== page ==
I have a simple 3 motor robot arm. Without much experience or knowledge, I put together a circuit for controlling it. Circuit is below:

First-try circuit

Now the circuit actually works and I can program the Arduino and have it move about as I wish. Here are the issues and questions I have:

  • I have had several motor drive boards "smoke" and then never turn on again. Is this because the motors may have been stalled when I powered on the circuit? I.e. if my motors have a stall current of 20A, do I need a motor driver that can handle 20A? The reason I went with less (13A drivers) is because I was only planning on operating around 10A, which would be the max power operating point. Do I even have control of how much current is drawn?

  • Is it advisable to use 1 battery like I am doing? I had to strip the other end of the aligator clips, strip the 3 sets of wires, wrap em around, and apply a lot of solder. I have no idea what the "reasonable" thing to do here is, maybe it's to have 3 batteries for all I know.

  • I am using AWG wire #16, which is supposed to have a max chassis wiring limit of 22A (http://www.powerstream.com/Wire_Size.htm). Should this be alright? I haven't had any wire melting problems.

  • Any other suggestions are welcome, I am new to this =)

Thanks for the help, and let me know if you need any additional information.

  • \$\begingroup\$ Fitting 10A fuses to protect your motor controllers may save you money while you are debugging. You might as well quote the driver and motor part numbers if you want prompt advice. Your battery voltage may dip if you have 3 stalled motors on at once. \$\endgroup\$
    – KalleMP
    Commented Aug 3, 2015 at 21:34
  • \$\begingroup\$ Sure, current controller is: robotshop.com/ca/en/cytron-13a-single-dc-motor-controller.html \$\endgroup\$
    – JDS
    Commented Aug 5, 2015 at 17:40
  • \$\begingroup\$ In theory without the protection fuses you should toast your drivers every time you start your motors into a stalled or heavy load. \$\endgroup\$
    – KalleMP
    Commented Aug 9, 2015 at 9:15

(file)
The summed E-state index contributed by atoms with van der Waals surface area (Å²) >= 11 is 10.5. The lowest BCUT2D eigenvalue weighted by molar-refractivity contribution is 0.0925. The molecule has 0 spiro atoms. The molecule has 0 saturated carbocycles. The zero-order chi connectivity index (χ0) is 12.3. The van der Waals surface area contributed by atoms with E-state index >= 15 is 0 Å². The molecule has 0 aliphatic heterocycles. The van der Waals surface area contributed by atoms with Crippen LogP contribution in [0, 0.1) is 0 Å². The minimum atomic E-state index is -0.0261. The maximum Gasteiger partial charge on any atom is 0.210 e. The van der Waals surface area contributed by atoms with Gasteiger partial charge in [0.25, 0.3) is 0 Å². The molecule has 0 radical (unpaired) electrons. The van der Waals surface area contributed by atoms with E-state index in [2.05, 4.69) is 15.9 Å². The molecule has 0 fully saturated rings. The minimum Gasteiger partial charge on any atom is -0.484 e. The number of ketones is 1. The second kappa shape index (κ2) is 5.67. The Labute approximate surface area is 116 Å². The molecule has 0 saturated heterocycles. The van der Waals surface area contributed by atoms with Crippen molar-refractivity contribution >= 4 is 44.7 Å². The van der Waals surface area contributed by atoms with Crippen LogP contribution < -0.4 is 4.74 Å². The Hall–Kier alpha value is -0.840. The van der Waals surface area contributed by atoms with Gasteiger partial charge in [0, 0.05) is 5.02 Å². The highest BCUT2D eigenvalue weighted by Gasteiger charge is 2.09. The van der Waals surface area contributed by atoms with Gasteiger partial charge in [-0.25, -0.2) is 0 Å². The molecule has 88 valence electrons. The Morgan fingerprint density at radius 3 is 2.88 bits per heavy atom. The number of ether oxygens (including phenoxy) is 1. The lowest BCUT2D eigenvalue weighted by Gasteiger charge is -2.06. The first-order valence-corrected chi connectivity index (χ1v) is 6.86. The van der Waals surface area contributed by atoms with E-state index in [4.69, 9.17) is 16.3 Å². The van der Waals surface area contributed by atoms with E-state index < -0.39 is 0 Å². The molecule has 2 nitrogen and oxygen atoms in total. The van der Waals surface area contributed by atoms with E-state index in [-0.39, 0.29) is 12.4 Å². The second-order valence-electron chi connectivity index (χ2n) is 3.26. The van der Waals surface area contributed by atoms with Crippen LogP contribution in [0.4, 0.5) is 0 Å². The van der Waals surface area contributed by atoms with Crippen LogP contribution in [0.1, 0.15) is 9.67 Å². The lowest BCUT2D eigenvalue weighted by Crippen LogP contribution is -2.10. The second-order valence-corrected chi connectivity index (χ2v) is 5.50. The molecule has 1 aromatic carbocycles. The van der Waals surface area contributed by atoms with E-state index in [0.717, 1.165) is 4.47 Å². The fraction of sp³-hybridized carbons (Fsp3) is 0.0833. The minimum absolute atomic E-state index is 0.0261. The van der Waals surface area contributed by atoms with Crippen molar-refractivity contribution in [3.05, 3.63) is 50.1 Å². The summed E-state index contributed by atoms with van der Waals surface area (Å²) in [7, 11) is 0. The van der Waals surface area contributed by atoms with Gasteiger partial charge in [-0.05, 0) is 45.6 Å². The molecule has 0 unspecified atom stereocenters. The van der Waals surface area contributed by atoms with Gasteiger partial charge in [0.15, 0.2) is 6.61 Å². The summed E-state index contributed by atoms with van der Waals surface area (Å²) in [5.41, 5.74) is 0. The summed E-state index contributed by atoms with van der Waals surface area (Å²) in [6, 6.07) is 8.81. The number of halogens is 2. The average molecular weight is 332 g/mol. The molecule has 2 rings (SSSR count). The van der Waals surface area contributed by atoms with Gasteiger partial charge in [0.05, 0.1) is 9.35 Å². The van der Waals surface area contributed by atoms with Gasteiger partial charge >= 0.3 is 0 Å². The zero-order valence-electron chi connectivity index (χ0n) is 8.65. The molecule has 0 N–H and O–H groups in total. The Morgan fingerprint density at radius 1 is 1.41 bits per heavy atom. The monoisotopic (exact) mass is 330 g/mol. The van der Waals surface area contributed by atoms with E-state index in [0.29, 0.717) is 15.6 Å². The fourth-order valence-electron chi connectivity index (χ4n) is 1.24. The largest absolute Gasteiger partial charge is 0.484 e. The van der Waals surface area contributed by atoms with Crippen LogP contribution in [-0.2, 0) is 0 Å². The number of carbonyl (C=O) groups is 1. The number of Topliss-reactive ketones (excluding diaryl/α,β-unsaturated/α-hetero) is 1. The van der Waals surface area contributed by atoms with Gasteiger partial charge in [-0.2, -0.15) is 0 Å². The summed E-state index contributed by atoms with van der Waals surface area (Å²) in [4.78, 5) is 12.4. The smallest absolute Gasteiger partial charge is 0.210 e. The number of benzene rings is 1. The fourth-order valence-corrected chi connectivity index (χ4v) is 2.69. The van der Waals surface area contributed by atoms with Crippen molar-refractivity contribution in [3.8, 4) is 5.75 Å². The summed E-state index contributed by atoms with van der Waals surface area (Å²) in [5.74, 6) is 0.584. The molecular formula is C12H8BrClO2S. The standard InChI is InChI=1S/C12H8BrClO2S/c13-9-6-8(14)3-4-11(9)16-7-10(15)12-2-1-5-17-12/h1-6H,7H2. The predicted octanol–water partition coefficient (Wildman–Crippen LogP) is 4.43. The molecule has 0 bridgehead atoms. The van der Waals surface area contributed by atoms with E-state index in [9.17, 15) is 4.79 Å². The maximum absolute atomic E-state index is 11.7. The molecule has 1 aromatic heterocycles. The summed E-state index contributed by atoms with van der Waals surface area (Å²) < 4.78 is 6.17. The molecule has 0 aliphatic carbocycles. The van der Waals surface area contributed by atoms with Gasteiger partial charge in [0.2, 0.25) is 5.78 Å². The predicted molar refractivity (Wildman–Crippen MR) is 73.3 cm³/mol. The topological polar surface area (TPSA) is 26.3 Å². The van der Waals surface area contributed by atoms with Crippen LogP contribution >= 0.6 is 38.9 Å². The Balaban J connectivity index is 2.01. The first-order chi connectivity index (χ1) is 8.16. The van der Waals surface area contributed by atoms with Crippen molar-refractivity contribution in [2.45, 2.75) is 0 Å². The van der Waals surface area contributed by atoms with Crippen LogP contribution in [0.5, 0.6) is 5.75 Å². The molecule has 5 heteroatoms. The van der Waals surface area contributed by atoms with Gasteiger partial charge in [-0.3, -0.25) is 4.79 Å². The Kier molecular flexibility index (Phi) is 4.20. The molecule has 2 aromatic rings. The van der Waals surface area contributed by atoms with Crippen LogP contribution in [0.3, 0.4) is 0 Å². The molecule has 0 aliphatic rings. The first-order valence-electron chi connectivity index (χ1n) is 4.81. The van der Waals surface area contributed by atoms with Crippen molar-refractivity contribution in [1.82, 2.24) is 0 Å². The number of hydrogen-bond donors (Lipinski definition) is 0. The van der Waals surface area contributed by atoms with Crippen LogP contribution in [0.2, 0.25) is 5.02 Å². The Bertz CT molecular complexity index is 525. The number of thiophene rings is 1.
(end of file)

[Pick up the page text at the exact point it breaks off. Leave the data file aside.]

1 Answer 1


Your system looks right, this is how I would do it.

  1. If you had a motor driver smoke out then the voltage was too high or the current was too high or no back EMF protection. If you plan on running the motor at 20A max then your driver should be capable of dealing with 24A, at least. Don't forget that even if your motor draws 20A when stalled there is probebly is very short 30A-35A 'spike'. Always plan on 10%-30% more when selecting components.

  2. Both option would work but it would be better to use a single battery for the sole reason that your system will last longer. As long as you have large enough capacitors on your driver there shouldn't be any problem running all your motors from the same battery.

  3. Again, if you plan to run your motors at 20A it would be better to use a 14AWG wire that can deal ~30A. If this is a hobby project and your wires are not many meters long please don't save 2$ on wires. If you are going to make a million units then your should go for a 18AWG wire as this might be enough if you draw 20A for a very short period of time.

  • \$\begingroup\$ Thank you for your response. If I have 3 motors that could spike at 20A for a short amount of time, can that much curent safely go through those large aligator clips that are rated for 30A? I'm not entirely clear on how they "rate" these aligator clips. \$\endgroup\$
    – JDS
    Commented Aug 5, 2015 at 17:42
  • \$\begingroup\$ I wouldn't use alligator clamps out side of the lab as no one can tell how they preform. They can work with no problems for 5 years or fail after one day. regarding the spikes, even if a wire is rated 10A it doesn't mean it can't handle 25A spikes, it all depends on the amplitude, duration, duty-cycle of the spikes. I guess you will have to do some testing, push your design to extreme conditions and see what works for. This is what Engineering is all about... \$\endgroup\$
    – Gilad
    Commented Aug 6, 2015 at 7:17
  • \$\begingroup\$ Alright, thanks again for your answer. If you know any alternatives to aligator clips I'm all ears! \$\endgroup\$
    – JDS
    Commented Aug 10, 2015 at 16:28
  • \$\begingroup\$ It depends on your battery. try finding the correct case or box for your battery. if it doesn't have then maybe solder connectors to the battery leads (you will have to do this for each battery you use though) \$\endgroup\$
    – Gilad
    Commented Aug 11, 2015 at 16:20

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